by Ashley Lister
It’s been suggested that, inside every writer, there are two conflicting personalities. One is the creative free spirit – the facet of our minds that creates the wild new ideas and explores the limitless possibilities of inspiration and imagination. The creative free spirit stretches boundaries, builds unimagined worlds, and has scant regard for the realities of what’s possible, permissible or practical in reality.
The other personality inside a writer is the internal editor. The internal editor criticises and censors ideas, invariably dismissing innovations as illogical, impractical, uninteresting or poorly written.
On the majority of occasions this symbiotic processes works well.
The creative free spirit suggests ideas, expands on them and explores their potential. Sometimes these explorations end in cul-de-sacs, but quite often they involve flights of imagination that encounter undiscovered countries. Fantastic solutions are forged, exciting new worlds are realised and an imperfect first draft is ready for the internal editor.
With the imperfect first draft, the internal editor is able to take over and shape the work into something more accessible. Continuity errors are addressed and repaired. Logical flaws are identified and either discarded or amended. It goes without saying that the internal editor picks up on all the typing problems, grammatical errors and clumsy phrasing that is in need of elegant variation.
But there are occasions when the internal editor tries to interfere with the free spirit’s creative process. This seems to happen to a lot of new writers, as the internal editor laughs at the free spirit’s outrageous ideas and insists that no one would want to read such fanciful garbage, and the whole concept is too preposterous to sustain any reader interest.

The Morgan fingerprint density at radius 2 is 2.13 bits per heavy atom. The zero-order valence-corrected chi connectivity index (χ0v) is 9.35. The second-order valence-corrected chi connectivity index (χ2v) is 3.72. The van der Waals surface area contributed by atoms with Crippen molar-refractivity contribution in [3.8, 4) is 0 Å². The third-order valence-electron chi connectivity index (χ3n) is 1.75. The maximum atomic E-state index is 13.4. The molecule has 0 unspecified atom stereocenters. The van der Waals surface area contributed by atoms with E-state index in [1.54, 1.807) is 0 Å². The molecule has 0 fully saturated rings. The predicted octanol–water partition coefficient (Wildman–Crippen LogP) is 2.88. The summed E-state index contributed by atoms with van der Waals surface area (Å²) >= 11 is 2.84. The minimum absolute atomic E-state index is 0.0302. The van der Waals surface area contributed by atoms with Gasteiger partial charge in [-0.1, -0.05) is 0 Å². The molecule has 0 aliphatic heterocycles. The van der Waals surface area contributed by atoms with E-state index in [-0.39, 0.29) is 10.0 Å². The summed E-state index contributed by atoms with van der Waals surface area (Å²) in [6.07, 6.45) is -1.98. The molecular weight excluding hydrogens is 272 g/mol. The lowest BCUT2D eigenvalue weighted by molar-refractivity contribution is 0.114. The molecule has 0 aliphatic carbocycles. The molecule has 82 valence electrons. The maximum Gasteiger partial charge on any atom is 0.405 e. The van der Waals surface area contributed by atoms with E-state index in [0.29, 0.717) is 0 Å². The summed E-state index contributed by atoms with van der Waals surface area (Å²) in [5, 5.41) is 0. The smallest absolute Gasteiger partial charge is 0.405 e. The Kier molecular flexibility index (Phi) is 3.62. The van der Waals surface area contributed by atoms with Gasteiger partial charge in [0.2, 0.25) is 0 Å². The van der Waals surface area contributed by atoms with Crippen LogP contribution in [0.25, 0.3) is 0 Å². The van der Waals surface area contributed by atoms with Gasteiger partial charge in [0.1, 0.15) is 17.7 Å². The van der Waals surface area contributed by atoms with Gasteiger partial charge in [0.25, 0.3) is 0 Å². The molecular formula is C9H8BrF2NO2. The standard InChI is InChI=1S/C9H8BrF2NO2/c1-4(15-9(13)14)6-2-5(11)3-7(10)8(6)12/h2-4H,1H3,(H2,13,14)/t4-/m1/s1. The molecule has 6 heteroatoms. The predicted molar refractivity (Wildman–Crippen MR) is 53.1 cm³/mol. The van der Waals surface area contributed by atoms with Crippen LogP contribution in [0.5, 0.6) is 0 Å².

For some new writers, this damning self-criticism can be enough to make them quit before they’ve properly begun. The first draft doesn’t get completed because the internal editor is perpetually telling the wannabe author: you can’t do it, you’re wasting your time, no one will want to read this anyway. This sort of criticism is harsh enough when it comes from an external voice. When it’s one inside your head it can be crippling. Consequently, many potential writers simply give up before they’ve properly begun.
Then there are others who allow the internal editor to do too much work. Removing metaphors: because the real world is literal – not figurative. Editing dialogue so that it excises the humanity from a character’s voice. Parsing a narrative until there are only the raw elements of the story, with none of the fine detail that makes the telling so enjoyable.
Usually, what’s left in these instances is letter-perfect: and not worth the effort of reading.
And then there are times when the internal editor simply objects to the work that the writer’s free spirit is creating. Character A wouldn’t spank Character B because people don’t spank each other in the real world. Every reaction to this criticism is invariably countered by the alternate argument: Character A and Character B might get nasty in the dark, with the lights off, but that’s boring and staid and no one would want to read it.
Which is why, this week, when we’re each writing to editors, I wanted to write a letter to my personal ‘internal editor.’ It’s a heartfelt letter intended only for my personal ‘internal editor’ although, if you think it’s applicable to your own internal editor, please feel free to forward the message.
Dear Internal Editor,
STFU. I’m trying to write.
Creative Free Spirit